Obesity is a major cause of diabetes, and it increases insulin resistance  and the incidence of various chronic diseases [6, 7]. In particular, obesity considerably influences the risk factors for metabolic syndrome (Mets) . In addition, Mets is related to women’s menstruation, smoking, and drinking [9,10,11]. Mets increases the risk of various diseases such as diabetes, stroke, and myocardial infarction, and it greatly affects the quality of life and causes health problems [12, 13]. Regular physical activity or exercise lowers the risk of development of various chronic diseases such as obesity and Mets, and it has protective effects against risk factors affecting the prevalence of various chronic diseases [14, 15]. Delgado-Floody et al., reported that a 20-week resistance exercise training program significantly reduced waist circumference (WC), systolic blood pressure (SBP), and triglycerides (TG) in 21 subjects with obesity [body mass index (BMI) ≥ 35.0–39.9 kg/m2] or severe obesity (BMI ≥ 40 kg/m2). In particular, significant decreases in diastolic blood pressure (DBP) and increases in high-density lipoprotein-cholesterol (HDL-C) were observed in subjects with severe obesity .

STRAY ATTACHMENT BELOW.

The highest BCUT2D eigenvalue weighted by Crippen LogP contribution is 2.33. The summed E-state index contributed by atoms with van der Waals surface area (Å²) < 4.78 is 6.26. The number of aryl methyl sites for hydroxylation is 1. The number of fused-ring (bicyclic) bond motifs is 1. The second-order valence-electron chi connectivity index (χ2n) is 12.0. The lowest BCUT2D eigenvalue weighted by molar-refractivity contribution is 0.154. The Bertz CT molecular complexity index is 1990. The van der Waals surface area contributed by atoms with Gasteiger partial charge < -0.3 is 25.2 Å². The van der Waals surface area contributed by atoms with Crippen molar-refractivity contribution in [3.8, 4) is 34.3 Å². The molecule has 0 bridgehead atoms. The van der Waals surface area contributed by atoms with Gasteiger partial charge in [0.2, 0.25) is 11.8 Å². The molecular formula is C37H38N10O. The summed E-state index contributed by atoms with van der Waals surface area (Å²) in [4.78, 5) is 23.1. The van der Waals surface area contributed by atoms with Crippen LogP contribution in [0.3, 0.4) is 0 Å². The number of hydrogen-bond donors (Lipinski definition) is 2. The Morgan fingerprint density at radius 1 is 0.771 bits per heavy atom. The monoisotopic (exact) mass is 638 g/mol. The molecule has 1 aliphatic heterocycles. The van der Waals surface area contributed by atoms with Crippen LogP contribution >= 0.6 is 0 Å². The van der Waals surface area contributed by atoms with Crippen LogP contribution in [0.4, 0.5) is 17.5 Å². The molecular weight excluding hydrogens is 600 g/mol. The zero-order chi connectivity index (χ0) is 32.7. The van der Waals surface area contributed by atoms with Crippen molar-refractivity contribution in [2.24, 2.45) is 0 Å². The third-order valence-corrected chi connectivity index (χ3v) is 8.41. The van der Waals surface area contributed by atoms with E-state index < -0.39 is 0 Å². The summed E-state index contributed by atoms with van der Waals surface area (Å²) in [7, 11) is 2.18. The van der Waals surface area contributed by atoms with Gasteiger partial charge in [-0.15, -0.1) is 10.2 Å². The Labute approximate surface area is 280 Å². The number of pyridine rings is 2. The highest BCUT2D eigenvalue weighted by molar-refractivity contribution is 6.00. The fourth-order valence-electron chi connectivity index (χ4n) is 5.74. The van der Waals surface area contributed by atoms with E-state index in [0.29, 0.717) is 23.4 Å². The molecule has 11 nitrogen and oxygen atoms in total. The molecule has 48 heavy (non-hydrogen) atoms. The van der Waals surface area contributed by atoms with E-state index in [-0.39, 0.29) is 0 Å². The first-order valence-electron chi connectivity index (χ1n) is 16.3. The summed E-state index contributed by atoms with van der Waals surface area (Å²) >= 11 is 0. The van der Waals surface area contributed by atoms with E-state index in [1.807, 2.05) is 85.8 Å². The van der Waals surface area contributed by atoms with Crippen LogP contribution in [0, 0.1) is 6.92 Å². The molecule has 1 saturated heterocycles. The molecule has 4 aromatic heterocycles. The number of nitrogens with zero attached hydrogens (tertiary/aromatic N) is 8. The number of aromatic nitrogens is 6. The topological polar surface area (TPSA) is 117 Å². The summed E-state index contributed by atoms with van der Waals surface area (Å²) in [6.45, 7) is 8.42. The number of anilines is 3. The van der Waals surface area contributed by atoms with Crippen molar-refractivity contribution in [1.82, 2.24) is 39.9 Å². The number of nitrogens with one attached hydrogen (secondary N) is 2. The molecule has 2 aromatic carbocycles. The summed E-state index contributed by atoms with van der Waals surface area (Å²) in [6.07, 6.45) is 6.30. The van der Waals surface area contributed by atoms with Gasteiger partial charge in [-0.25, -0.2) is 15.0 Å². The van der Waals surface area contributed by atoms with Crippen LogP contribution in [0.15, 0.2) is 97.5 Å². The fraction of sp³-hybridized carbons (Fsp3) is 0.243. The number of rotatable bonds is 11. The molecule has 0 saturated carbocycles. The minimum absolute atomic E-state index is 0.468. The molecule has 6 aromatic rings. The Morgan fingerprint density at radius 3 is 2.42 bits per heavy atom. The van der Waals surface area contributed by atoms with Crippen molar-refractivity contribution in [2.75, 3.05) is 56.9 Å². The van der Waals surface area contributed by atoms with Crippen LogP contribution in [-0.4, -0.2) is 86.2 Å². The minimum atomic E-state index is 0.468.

Resistance exercise was reported to have a positive effect on Mets and various diseases . Resistance exercise training is also effective in increasing muscle mass  and, consequently, muscle strength . There are various studies regarding the association between Mets and muscle strength [20, 21]. de Lima et al., reported that Mets and muscle strength were directly related, and that the higher the strength level, the lower the risk of Mets . Atlantis et al. reported that the prevalence of Mets was 2.15 times higher in the low grip force group than in the high grip force group . Also, Lopez-Lopez et al. reported that the risk of metabolic syndrome was 1.39 times higher in the low grip strength group than in the high grip strength group . Tomeleri et al., evaluated the risk factors for Mets in 53 older individuals and found that, compared with the values in the group without resistance training, fasting glucose (FG), WC, and SBP were significantly reduced in the group that participated in a 12-week resistance training program. Moreover, in the resistance training group, FG and SBP after the 12-week exercise program significantly reduced relative to those before the program . As such, it has been reported that increased muscle strength through resistance exercise training has protective effects against risk factors for Mets. Therefore, resistance exercise training is essential to lower the risk factors and prevalence of Mets.